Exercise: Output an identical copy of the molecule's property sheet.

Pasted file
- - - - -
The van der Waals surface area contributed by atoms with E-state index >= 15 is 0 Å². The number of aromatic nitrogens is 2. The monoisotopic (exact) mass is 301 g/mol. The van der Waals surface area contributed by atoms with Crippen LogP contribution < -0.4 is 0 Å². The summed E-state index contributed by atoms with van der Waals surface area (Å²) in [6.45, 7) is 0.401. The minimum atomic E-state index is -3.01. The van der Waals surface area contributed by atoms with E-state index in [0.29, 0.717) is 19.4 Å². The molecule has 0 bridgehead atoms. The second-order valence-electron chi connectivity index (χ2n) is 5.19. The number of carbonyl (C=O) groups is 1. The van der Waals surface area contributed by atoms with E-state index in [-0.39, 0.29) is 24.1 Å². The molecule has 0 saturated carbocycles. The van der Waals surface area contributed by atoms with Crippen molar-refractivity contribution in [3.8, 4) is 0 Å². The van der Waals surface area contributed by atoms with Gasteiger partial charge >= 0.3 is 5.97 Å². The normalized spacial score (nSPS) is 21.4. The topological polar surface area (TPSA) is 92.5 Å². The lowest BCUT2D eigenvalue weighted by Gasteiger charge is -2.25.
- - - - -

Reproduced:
The van der Waals surface area contributed by atoms with E-state index >= 15 is 0 Å². The number of aromatic nitrogens is 2. The monoisotopic (exact) mass is 301 g/mol. The van der Waals surface area contributed by atoms with Crippen LogP contribution < -0.4 is 0 Å². The summed E-state index contributed by atoms with van der Waals surface area (Å²) in [6.45, 7) is 0.401. The minimum atomic E-state index is -3.01. The van der Waals surface area contributed by atoms with E-state index in [0.29, 0.717) is 19.4 Å². The molecule has 0 bridgehead atoms. The second-order valence-electron chi connectivity index (χ2n) is 5.19. The number of carbonyl (C=O) groups is 1. The van der Waals surface area contributed by atoms with E-state index in [-0.39, 0.29) is 24.1 Å². The molecule has 0 saturated carbocycles. The van der Waals surface area contributed by atoms with Crippen molar-refractivity contribution in [3.8, 4) is 0 Å². The van der Waals surface area contributed by atoms with Gasteiger partial charge >= 0.3 is 5.97 Å². The normalized spacial score (nSPS) is 21.4. The topological polar surface area (TPSA) is 92.5 Å². The lowest BCUT2D eigenvalue weighted by Gasteiger charge is -2.25.